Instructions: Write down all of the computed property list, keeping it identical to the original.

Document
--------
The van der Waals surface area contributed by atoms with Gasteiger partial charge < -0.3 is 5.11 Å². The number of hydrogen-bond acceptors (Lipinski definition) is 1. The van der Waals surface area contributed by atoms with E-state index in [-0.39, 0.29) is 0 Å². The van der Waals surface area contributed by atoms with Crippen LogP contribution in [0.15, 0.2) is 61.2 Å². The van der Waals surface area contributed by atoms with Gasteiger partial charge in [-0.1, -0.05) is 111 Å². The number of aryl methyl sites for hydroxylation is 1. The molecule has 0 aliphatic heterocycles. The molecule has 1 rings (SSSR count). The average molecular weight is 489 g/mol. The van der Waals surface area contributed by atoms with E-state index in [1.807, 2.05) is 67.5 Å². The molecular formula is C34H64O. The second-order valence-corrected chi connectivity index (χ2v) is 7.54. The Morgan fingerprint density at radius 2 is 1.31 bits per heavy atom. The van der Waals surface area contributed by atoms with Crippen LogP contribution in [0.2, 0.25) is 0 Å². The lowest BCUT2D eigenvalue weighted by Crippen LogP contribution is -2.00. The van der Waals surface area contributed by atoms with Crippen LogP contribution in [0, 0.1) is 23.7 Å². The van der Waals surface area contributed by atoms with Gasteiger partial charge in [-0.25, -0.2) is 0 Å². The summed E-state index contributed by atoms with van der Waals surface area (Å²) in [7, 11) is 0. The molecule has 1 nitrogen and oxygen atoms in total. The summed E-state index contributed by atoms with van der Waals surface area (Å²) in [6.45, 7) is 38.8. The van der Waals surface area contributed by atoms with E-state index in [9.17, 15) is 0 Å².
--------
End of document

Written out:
The van der Waals surface area contributed by atoms with Gasteiger partial charge < -0.3 is 5.11 Å². The number of hydrogen-bond acceptors (Lipinski definition) is 1. The van der Waals surface area contributed by atoms with E-state index in [-0.39, 0.29) is 0 Å². The van der Waals surface area contributed by atoms with Crippen LogP contribution in [0.15, 0.2) is 61.2 Å². The van der Waals surface area contributed by atoms with Gasteiger partial charge in [-0.1, -0.05) is 111 Å². The number of aryl methyl sites for hydroxylation is 1. The molecule has 0 aliphatic heterocycles. The molecule has 1 rings (SSSR count). The average molecular weight is 489 g/mol. The van der Waals surface area contributed by atoms with E-state index in [1.807, 2.05) is 67.5 Å². The molecular formula is C34H64O. The second-order valence-corrected chi connectivity index (χ2v) is 7.54. The Morgan fingerprint density at radius 2 is 1.31 bits per heavy atom. The van der Waals surface area contributed by atoms with Crippen LogP contribution in [0.2, 0.25) is 0 Å². The lowest BCUT2D eigenvalue weighted by Crippen LogP contribution is -2.00. The van der Waals surface area contributed by atoms with Crippen LogP contribution in [0, 0.1) is 23.7 Å². The van der Waals surface area contributed by atoms with Gasteiger partial charge in [-0.25, -0.2) is 0 Å². The summed E-state index contributed by atoms with van der Waals surface area (Å²) in [7, 11) is 0. The molecule has 1 nitrogen and oxygen atoms in total. The summed E-state index contributed by atoms with van der Waals surface area (Å²) in [6.45, 7) is 38.8. The van der Waals surface area contributed by atoms with E-state index in [9.17, 15) is 0 Å².